Is it a mirage, or is that Morgan Freeman back on Broadway after two decades of intense filmmaking? What returned him to his stage roots he can tell you in one word: "Mike."
Freeman's screen hiatus started with a picture called "The Bucket List," in which he and Jack Nicholson played a couple of old coots who draft a Things To Do Before I Die list — then do them. "I have a bucket list, too," says Freeman, "and Mike Nichols is on it. He proposed we do this a few years ago, and I said no, but he kept coming back to me with the names of all these fabulous people he'd lined up for me, until he finally just wore me down. The idea of walking the stage with the likes of Frances McDormand and Peter Gallagher — how could I pass that up? Also, it occurred to me that it might be my only chance to do this."
"This" is The Country Girl, by a very knowing Clifford Odets — a backstage drama with a blue-ribbon heritage: It was on Broadway in 1950 and 1972 (first with Paul Kelly, Uta Hagen and Steven Hill, then with Jason Robards, Maureen Stapleton and George Grizzard) and on screen in 1954 (with Bing Crosby, Grace Kelly and William Holden).
|photo by Joan Marcus|
The lead, Frank Elgin, is so far removed from the Freeman we think we know, he's almost The Anti-Morgan. But that sterling image the actor has evolved in films fortifies Frank's facade, which fades as his tragedy deepens. Among other weaknesses, Frank is a "cunning drunk" and an insecure has-been. You must have missed these qualities in Freeman. Broadway is retrieving him just before sainthood sets in. In three of his four Oscar-nominated performances, he's the Benevolent Sidekick — to Tim Robbins in "The Shawshank Redemption," Jessica Tandy in "Driving Miss Daisy" and Clint Eastwood in "Million Dollar Baby." The first two are so substantial that he made the Best Actor running; the third got him a supporting Oscar. When Tandy says after he has chauffeured her through old age, "Hoke, you're my best friend," she says it for all of us. He has Spencer Tracy's commanding correctness and audience-winning relatability.
Folks forget the vicious pimp in "Street Smart" that catapulted him into the filmmaking firmament (and his first Oscar race), just as they forget the out-of-control wino in The Mighty Gents that hiked him to Tony consideration and his place in the Hollywood sun.
"After 'Street Smart,'" he recalls, "it was, like, 'We have another one of those characters for you to play.' Instead, I did 'Lean on Me' and 'Glory' and 'Driving Miss Daisy' so I had this nice little movement of parts. Those three roles were men who had the power of personal presence. Of course, I got an audience who preferred that. You can easily get trapped by the idea, just promulgated, that your audience wants to see you in certain types of roles."
Thus, the man who played God — twice, for gosh sakes (in "Bruce Almighty" and "Evan Almighty") — was glad to add a warts-and-all Frank Elgin to his gallery. "The idea that people are drawn to you in a certain way is a double-edged sword. It's beneficial for an actor to do different roles. I always want to play someone I haven't done before — that's the whole point. Why do anything if you're not pushing the boundaries of your experience?"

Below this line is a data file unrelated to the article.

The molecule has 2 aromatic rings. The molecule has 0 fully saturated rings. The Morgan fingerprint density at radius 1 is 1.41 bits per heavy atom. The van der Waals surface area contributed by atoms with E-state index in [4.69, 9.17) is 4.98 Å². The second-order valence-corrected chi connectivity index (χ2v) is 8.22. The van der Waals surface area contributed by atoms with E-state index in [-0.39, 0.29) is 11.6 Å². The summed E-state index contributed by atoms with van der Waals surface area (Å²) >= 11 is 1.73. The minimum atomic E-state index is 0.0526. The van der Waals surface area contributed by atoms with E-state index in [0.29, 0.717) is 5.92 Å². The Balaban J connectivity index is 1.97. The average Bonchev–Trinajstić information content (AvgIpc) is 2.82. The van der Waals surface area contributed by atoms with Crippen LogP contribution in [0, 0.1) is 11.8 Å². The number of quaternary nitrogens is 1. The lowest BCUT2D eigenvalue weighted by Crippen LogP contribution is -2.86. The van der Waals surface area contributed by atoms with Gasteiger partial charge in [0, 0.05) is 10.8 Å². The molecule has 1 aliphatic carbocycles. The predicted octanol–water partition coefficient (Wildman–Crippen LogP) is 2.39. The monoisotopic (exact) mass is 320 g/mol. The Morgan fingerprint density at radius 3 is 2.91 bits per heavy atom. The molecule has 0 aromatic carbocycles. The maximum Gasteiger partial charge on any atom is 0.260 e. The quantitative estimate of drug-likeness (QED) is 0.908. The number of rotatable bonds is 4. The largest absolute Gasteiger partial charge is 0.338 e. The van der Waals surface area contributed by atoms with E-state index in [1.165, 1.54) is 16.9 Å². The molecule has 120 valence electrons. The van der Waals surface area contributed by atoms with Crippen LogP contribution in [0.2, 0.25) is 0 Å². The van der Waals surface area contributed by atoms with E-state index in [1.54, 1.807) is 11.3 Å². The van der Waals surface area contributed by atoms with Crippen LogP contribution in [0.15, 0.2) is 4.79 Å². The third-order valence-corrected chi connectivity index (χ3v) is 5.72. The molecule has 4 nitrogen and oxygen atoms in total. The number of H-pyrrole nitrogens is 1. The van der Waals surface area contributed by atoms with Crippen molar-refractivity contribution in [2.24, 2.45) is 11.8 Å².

Bizarre as it now seems, Freeman began his showbiz career as a dancer, arriving in New York in time for the 1964 World's Fair. Musical roles constitute half of his Broadway career: He debuted in the all-black Pearl Bailey–Cab Calloway Hello, Dolly! (in David Hartman's original slot of Rudolph, the long-stemmed head waiter at the Harmonia Gardens); he was Purlie-for-a-month while Cleavon Little was away filmmaking; and he was last on the Main Stem lording over the gospel musical The Gospel at Colonus for 61 performances.
"Dancing — being not something you can just sort of do — means you're dedicated. And I was, right to the moment I wasn't." He knows where and when: "I had a great epiphany in 1966 on a 14-week bus-and-truck tour of The Royal Hunt of the Sun. It wasn't a dance show, but they got dancers for the Inca movements. One night at Coe College in Cedar Rapids, the lead was sick, the domino effect rippled through the cast and I found myself onstage acting a role I was understudying. It hit me, like a bolt of clarity, what to do with my life."
But film fame made him stage-scarce, even stage-scared. "Driving Miss Daisy" playwright Alfred Uhry tried driving him back for Without Walls. "Ultimately, I felt I didn't like the idea of doing a play. All my life I wanted to be in movies. I worked 20 years on the New York stage waiting for my call. Now I'm going to turn 'round and run back? I don't think so."
Fortunately, Mike Nichols wouldn't take no no no no for an answer. "As a director, he's all he's cracked up to be. I think he sees his job as a collaboration with the actor. It's very easy to make me feel inadequate, especially if you start pushing me. Trust me, it's true."
Well, then Morgan Freeman has done a bravado cover-up in life. "I already know how my tombstone will read," he throws out with a wink. "‘Here Lies The Great Pretender.'"
But for now, for what's ahead of him, he's accentuating the positive. "Solid role. Solid cast. Solid director. Can't fail." Then, he grimaces and crosses his fingers. "Can it?"
Five minutes, Mr. Elgin . . .